To fix this I use another 3TB hard drive and Apple’s Time Machine software to create another backup of the master drive. This means if I delete anything I’ll be able to recover it. I also have a couple other backups of the master drive, one kept in a safe just in case of a burglary and another in a separate location in case of a fire or anything worse.
Backup your operating system
I always recommend you have a backup of your operating system in case your computer dies. It’s great having a backup of your images but if your computer fails you could be spending weeks installing software, creating Lightroom catalogs etc. I recommend using Time Machine and also cloning your hard drive.
Backup Lightroom Catalogs
This is an easy one to miss. If you are an Adobe Lightroom user you should have a backup of your catalogs and the information stored within them. In Preferences you can set when Lightroom backs up your catalog and settings (I have set this to back up to a certain folder every time I close the application). I then copy these files and also the .lrcat file over to a USB flash drive as a second backup. This is very simple to do and could save you a lot of time if anything goes wrong.
Separate Your Drives
Most people store all the drives within a couple of feet of their computer. This isn’t a major issue as you need them to back up your images, but if someone burgled your house they would be able to take all drives in one go. It’s a good idea to keep at least one drive at a separate location, somewhere safe you could go to regularly to update.
There is a good chance you’ve heard about saving your images and files to ‘the cloud’. It’s been around for a while but it’s only taken off in the last couple of years. Backing up to the cloud is basically saving your images to an off-site server, where images will be safe and you can access them easily wherever you are. Cloud storage can be quite cheap, from a couple of pounds per month depending on the space and product you require. It’s a great idea but the only drawback is that, for the initial upload, a 1TB or so of images will require a fast internet connection if you’re to get the job done quickly. Once it’s done you don’t have to worry about anything. Dropbox, Google Drive and also Apple’s iCloud service are the most popular options.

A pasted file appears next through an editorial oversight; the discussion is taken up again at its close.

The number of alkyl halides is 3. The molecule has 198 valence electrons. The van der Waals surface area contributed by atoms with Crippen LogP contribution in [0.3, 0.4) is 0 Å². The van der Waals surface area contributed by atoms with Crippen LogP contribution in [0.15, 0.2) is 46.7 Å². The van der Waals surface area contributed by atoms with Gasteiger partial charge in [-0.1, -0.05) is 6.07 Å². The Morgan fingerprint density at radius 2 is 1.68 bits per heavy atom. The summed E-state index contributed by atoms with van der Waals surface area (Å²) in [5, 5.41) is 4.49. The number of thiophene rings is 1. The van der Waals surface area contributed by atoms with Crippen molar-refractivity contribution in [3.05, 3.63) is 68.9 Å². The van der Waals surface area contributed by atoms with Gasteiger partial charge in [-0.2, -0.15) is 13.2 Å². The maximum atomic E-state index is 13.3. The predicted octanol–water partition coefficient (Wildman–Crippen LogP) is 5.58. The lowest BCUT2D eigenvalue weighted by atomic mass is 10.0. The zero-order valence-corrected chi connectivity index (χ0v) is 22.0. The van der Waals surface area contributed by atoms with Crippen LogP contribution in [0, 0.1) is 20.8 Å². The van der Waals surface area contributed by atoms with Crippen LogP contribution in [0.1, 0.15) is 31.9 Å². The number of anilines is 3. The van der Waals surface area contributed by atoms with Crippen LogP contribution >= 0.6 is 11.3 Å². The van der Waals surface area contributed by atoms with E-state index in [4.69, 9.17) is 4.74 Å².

Organise Folder and File Structure
Having your images organised will make backing up easy and painless. I have my images set in a certain way that works really well for me. I start with a folder of the year, then I make a folder for the images with the date backwards and the project/location (’20150325 Turnberry Lighthouse’, for example). The images inside the folder get a similar naming structure but also include the file number and underscores (so, ’20150325_TurnberryLighthouse_0001.NEF’ and so on). This system has worked for me over the last few years and I’ve found it really helpful for finding images quickly, but there are many different ways that you can do it. Don’t make it too complicated as it’ll start to become frustrating when searching for an image.
The worst thing you can do is back up everything manually; I highly recommend using software that automatically backs up your images at a set time. I have an application back up everything at 11am each day, and if my computer isn’t on at this time, it will automatically run when I turn it on.
You may be reading this and thinking that I’m quite paranoid but I’m only like this because I care about my images. Whether it’s pictures of my family or of a beautiful waterfall, they’re precious to me, and they all get treated the same as I want to be able to look back at these in years to come without worrying about finding them. Backing up can be very simple and once you’ve developed a routine with it, everything will feel natural and there will be nothing to worry about.
About the Author
Kirk Norbury is a nature photographer and cinematographer based in Ayr, Scotland. You can find out about the workshops he runs and view more of his work on his website.